Sunday, May 23, 2010

Featured Crafter - Chawne

Our featured crafter this week is the very talented Chawne, if you are in need of some inspiration - look no further!

FQ: I cannot get over your creative output! You’re like a stitching dynamo! Have you always been this creative? Where did it all start?
Chawne: It all started as a kid. My extended family has always been involved with textiles in some way. Seamstresses are most prevalent, but my father's side had several quilters. Ever seen those Gee’s Bend quilts?

Yep. Those were the kind of quilts I first encountered in our home. My favorite was a utility quilt made of old dungarees and holey gingham shirts. The "batting" was just residual fluff gathered after the cotton pickin' was done; the quilts are filled with seeds that poke you sometimes. I managed to make my own version. Anyway, my dad told stories about his childhood job to sit under the quilt frames and catch needles during his aunts' bees. He loved the job because he got to hear the gossip of the day.

My parents were quite crafty in their own ways after work in the evenings and on weekends; my father was a musician and my mother whipped up crocheted blankets in the blink of an eye. They fostered creativity and indulged our interests whenever it was clear that we were committed. We were all deeply involved in music; in addition, my sister is a great sketch artist and my brother made money on his macrame (it was the late 1970s). We were encouraged to practice, practice, practice and value quality of construction first and foremost.

I found my own love of sewing after taking a home economics class in high school. We each made a shirt and a pair of pants and I loved learning about the architecture of garments. Thereafter I made all my own formal dresses and even tailored a suit for my mother. That all got put on the back burner during college and graduate school, but five years ago while stressing out over my tenure application I rediscovered the relaxing nature of crafting. Late at night, I’d make tons of practice blocks trying, for instance, to find strategies for reliably matching points and managing all sorts of angles in piecing. It was the perfect diversion at the perfect moment.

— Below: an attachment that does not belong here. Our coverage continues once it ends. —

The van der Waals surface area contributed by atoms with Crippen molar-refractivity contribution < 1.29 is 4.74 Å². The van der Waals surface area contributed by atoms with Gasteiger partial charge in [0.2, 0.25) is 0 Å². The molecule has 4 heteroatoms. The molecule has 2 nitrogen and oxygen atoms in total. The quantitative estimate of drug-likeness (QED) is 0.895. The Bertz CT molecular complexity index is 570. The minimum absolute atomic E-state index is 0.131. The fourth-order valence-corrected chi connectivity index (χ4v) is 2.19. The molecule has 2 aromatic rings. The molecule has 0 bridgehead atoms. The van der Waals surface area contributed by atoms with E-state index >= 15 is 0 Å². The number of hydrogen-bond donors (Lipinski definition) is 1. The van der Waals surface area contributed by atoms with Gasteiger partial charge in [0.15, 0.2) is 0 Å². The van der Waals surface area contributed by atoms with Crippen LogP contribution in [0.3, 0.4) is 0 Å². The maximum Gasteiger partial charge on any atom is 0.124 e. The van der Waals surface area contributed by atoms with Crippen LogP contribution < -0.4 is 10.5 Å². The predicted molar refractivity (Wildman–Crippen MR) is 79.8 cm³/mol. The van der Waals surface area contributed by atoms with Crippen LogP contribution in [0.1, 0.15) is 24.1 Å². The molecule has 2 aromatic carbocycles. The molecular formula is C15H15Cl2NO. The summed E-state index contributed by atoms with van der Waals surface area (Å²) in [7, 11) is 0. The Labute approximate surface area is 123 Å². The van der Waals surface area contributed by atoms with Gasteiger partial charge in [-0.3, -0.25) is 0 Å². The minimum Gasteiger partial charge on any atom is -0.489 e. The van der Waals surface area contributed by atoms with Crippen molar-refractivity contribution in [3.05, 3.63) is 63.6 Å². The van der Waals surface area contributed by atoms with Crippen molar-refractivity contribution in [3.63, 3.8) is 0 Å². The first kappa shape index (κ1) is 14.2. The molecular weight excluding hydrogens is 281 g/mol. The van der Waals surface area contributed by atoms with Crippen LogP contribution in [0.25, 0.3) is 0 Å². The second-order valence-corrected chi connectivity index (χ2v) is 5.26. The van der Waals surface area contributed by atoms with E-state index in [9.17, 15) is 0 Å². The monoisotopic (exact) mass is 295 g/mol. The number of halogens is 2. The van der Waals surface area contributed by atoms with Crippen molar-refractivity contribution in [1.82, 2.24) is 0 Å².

FQ: You quilt, crochet, knit, embroider .Is there any craft you’ve tried that you didn’t like?
Chawne: There’s no need to discriminate. Every craft has its purpose and you never know when a technique will come in handy. It’s just great to learn new things!

FQ: In your flickr profile you describe yourself as a quirky knitting, spinning, cross-stitching and quilting math chick, do you see any link between the appeal of these creative arts and that of maths, which is after all, also comprised of patterns (only of numbers)?
Chawne: Because I use crafting as a way to reduce stress from work, I don’t tend to pursue mathematical ideas in it...yet. But it is important to note the universal nature of math—it is about much more than numbers and, in fact, is about finding and studying patterns in nature. Textile designers use mathematical principles of reflections, translations, rotations, and glide reflections to create patterns and to generate the manner in which the patterns repeat across the fabric.

I must admit to analyzing fabric geometries using these principles in my decision-making. There is also a vibrant community of mathematicians who are textile artists and use the medium to illustrate abstract mathematical concepts in a tangible way. An example is the crocheted hyperbolic planes of the Institute for Figuring. I’ve made a few of those for my own teaching.

FQ: Tell us a little about your creative workspace, do you have a dedicated space? or do you use this space for other things as well?